For installing the operating system on the microSD card I originally planned to run the Raspberry Pi Imager tool on my Chromebox under the Debian based Crostini Linux. But, although Raspberry Pi OS is derived from Debian, the only binaries of such an essential tool are available only for Ubuntu. Raspberry does provide instructions for building a package for Debian but network installation on the Pi 400 seemed simpler.
I selected the 64-bit version of Raspberry Pi OS Bookworm desktop and recommended software.
I also configured SSH and headless access to the Pi 400 from my Chromebox with the recommended VNC client TigerVNC, the only one that supports Wayland on Raspberry Pi OS Bookworm. But the Pi 400 is just too slow and laggy over VNC with my setup, which makes it viable in a pinch.
The Pi 400 is no gaming rig but delivers enough performance for most ordinary tasks without the feel of constant wait and lag.
This supports well the kinds of tasks I ordinarily carry out such as running a browser with half a dozen tabs, a terminal, and another program or two. I don't consume much media.
The most noticeable manifestation of performance limitations is that programs don't start up instantaneously. For example, Chromium comes up in about 4 seconds. But once programs start, they run with mostly instantaneous responsiveness for common tasks.
YouTube streams consistently smoothly over Wi-Fi at 1080p and full screen, but entering or leaving full screen mode freezes the browser for a few seconds.
I don't mind the overall experience as I'm used to systems with similar architecture like cheap Android tablets and Chromebooks. The Pi 400 actually feels snappier than my Lenovo Yoga N26 Chromebook.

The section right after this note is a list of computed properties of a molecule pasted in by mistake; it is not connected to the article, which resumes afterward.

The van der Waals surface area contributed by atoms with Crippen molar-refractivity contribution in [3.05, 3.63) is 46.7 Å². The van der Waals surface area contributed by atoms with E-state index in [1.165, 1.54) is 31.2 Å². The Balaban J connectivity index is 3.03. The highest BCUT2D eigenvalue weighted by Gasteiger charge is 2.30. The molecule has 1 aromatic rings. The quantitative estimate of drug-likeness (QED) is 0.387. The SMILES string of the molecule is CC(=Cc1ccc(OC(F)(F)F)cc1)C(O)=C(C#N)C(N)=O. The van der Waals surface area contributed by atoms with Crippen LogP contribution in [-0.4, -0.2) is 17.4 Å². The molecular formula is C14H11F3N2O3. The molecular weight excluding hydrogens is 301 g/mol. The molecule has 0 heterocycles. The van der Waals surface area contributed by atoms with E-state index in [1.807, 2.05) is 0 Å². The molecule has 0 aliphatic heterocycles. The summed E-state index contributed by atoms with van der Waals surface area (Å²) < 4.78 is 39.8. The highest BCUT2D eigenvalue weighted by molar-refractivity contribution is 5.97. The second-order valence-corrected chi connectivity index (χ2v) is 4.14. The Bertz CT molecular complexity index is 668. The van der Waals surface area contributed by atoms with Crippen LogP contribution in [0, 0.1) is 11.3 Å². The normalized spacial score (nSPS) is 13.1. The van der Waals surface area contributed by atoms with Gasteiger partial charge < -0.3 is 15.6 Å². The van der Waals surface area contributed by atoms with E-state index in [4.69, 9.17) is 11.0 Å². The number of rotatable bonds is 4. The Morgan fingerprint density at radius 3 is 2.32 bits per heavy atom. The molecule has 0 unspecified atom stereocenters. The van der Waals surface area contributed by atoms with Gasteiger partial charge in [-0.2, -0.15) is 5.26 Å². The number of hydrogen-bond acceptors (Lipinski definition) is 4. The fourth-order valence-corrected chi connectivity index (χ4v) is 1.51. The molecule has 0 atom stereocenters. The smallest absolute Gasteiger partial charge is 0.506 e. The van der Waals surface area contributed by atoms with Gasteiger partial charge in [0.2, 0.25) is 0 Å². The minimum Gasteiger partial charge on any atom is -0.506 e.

Although not architecturally similar to the Pi 400, the 8-bit single board computers I use for my retrocomputing projects, such as the Z80-MBC2, deliver a comparable feel that's part of the expected experience.
Speaking of retrocomputing, one the reason I got the Pi 400 is to run Medley, other historical Lisp systems, and emulated classic computers at a level of performance closer to the originals. Running Medley on powerful desktop systems or in the cloud is much faster, thus limiting the appreciation of certain design decisions, features, or workflows the systems imposed back in the day.
The more I use the Pi 400, the more the perception of not operating a powerful computer is fading away as I focus on the tasks I use it for.
An example can express and synthesize this perception. As I said earlier, I configured the desktop environment of the Pi 400 to look similar to that of my Chromebox. The Pi 400 often feels so smooth I forget I'm not on the Chromebox.
it's been a week since I unboxed the Pi 400 and I love it.
The product has the perfect combination of features, form factor, and price for my needs. This surprisingly capable little computer is one of the rare lovely products that encourage to use it, be productive, and have fun.